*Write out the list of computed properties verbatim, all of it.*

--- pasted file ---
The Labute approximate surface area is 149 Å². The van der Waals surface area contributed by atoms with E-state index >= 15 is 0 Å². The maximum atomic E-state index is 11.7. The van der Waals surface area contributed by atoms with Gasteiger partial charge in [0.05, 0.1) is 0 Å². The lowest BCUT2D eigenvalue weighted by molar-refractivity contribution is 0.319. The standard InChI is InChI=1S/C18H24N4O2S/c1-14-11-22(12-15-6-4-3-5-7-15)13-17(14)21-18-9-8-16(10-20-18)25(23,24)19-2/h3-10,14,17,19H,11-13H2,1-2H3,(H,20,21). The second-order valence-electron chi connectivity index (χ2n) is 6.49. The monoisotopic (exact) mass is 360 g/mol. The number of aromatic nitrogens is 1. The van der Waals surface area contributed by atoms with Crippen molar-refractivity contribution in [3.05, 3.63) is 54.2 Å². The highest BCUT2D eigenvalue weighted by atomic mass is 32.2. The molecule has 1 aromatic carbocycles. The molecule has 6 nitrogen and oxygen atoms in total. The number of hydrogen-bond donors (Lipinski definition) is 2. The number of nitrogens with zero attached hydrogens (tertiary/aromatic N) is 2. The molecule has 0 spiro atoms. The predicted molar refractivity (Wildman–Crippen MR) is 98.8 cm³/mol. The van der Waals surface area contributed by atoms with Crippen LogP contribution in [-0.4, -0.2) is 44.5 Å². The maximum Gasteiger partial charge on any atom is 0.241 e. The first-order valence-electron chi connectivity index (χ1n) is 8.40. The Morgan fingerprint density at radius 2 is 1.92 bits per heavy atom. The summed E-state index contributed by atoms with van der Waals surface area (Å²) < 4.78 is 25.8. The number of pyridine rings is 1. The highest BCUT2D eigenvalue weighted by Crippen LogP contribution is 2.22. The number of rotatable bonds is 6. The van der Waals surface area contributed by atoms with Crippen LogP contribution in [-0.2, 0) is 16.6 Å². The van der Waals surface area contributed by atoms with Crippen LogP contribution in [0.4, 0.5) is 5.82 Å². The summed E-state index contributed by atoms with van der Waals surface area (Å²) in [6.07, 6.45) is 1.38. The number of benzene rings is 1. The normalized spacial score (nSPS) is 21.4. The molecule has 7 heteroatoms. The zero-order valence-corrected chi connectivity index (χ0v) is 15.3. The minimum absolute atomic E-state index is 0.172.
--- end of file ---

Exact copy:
The Labute approximate surface area is 149 Å². The van der Waals surface area contributed by atoms with E-state index >= 15 is 0 Å². The maximum atomic E-state index is 11.7. The van der Waals surface area contributed by atoms with Gasteiger partial charge in [0.05, 0.1) is 0 Å². The lowest BCUT2D eigenvalue weighted by molar-refractivity contribution is 0.319. The standard InChI is InChI=1S/C18H24N4O2S/c1-14-11-22(12-15-6-4-3-5-7-15)13-17(14)21-18-9-8-16(10-20-18)25(23,24)19-2/h3-10,14,17,19H,11-13H2,1-2H3,(H,20,21). The second-order valence-electron chi connectivity index (χ2n) is 6.49. The monoisotopic (exact) mass is 360 g/mol. The number of aromatic nitrogens is 1. The van der Waals surface area contributed by atoms with Crippen molar-refractivity contribution in [3.05, 3.63) is 54.2 Å². The highest BCUT2D eigenvalue weighted by atomic mass is 32.2. The molecule has 1 aromatic carbocycles. The molecule has 6 nitrogen and oxygen atoms in total. The number of hydrogen-bond donors (Lipinski definition) is 2. The number of nitrogens with zero attached hydrogens (tertiary/aromatic N) is 2. The molecule has 0 spiro atoms. The predicted molar refractivity (Wildman–Crippen MR) is 98.8 cm³/mol. The van der Waals surface area contributed by atoms with Crippen LogP contribution in [-0.4, -0.2) is 44.5 Å². The maximum Gasteiger partial charge on any atom is 0.241 e. The first-order valence-electron chi connectivity index (χ1n) is 8.40. The Morgan fingerprint density at radius 2 is 1.92 bits per heavy atom. The summed E-state index contributed by atoms with van der Waals surface area (Å²) < 4.78 is 25.8. The number of pyridine rings is 1. The highest BCUT2D eigenvalue weighted by Crippen LogP contribution is 2.22. The number of rotatable bonds is 6. The van der Waals surface area contributed by atoms with Crippen LogP contribution in [-0.2, 0) is 16.6 Å². The van der Waals surface area contributed by atoms with Crippen LogP contribution in [0.4, 0.5) is 5.82 Å². The summed E-state index contributed by atoms with van der Waals surface area (Å²) in [6.07, 6.45) is 1.38. The number of benzene rings is 1. The normalized spacial score (nSPS) is 21.4. The molecule has 7 heteroatoms. The zero-order valence-corrected chi connectivity index (χ0v) is 15.3. The minimum absolute atomic E-state index is 0.172.